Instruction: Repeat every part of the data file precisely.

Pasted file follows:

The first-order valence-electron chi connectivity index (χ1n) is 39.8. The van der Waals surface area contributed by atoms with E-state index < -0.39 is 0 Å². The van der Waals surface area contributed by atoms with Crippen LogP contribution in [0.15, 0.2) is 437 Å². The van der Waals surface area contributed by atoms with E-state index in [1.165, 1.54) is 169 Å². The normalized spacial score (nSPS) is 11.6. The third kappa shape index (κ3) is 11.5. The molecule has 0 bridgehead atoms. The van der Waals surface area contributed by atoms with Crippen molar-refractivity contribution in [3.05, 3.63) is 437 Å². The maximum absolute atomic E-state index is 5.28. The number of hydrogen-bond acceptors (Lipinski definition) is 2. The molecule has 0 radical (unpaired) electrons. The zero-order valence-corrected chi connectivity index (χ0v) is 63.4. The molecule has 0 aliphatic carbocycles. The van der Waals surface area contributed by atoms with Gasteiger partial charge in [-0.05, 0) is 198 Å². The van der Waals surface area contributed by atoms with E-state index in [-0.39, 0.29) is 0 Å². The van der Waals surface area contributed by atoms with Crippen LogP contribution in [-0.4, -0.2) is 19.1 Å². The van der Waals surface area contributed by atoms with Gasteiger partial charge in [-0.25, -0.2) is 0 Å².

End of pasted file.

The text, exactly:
The first-order valence-electron chi connectivity index (χ1n) is 39.8. The van der Waals surface area contributed by atoms with E-state index < -0.39 is 0 Å². The van der Waals surface area contributed by atoms with Crippen LogP contribution in [0.15, 0.2) is 437 Å². The van der Waals surface area contributed by atoms with E-state index in [1.165, 1.54) is 169 Å². The normalized spacial score (nSPS) is 11.6. The third kappa shape index (κ3) is 11.5. The molecule has 0 bridgehead atoms. The van der Waals surface area contributed by atoms with Crippen molar-refractivity contribution in [3.05, 3.63) is 437 Å². The maximum absolute atomic E-state index is 5.28. The number of hydrogen-bond acceptors (Lipinski definition) is 2. The molecule has 0 radical (unpaired) electrons. The zero-order valence-corrected chi connectivity index (χ0v) is 63.4. The molecule has 0 aliphatic carbocycles. The van der Waals surface area contributed by atoms with Gasteiger partial charge in [-0.05, 0) is 198 Å². The van der Waals surface area contributed by atoms with E-state index in [-0.39, 0.29) is 0 Å². The van der Waals surface area contributed by atoms with Crippen LogP contribution in [-0.4, -0.2) is 19.1 Å². The van der Waals surface area contributed by atoms with Gasteiger partial charge in [-0.25, -0.2) is 0 Å².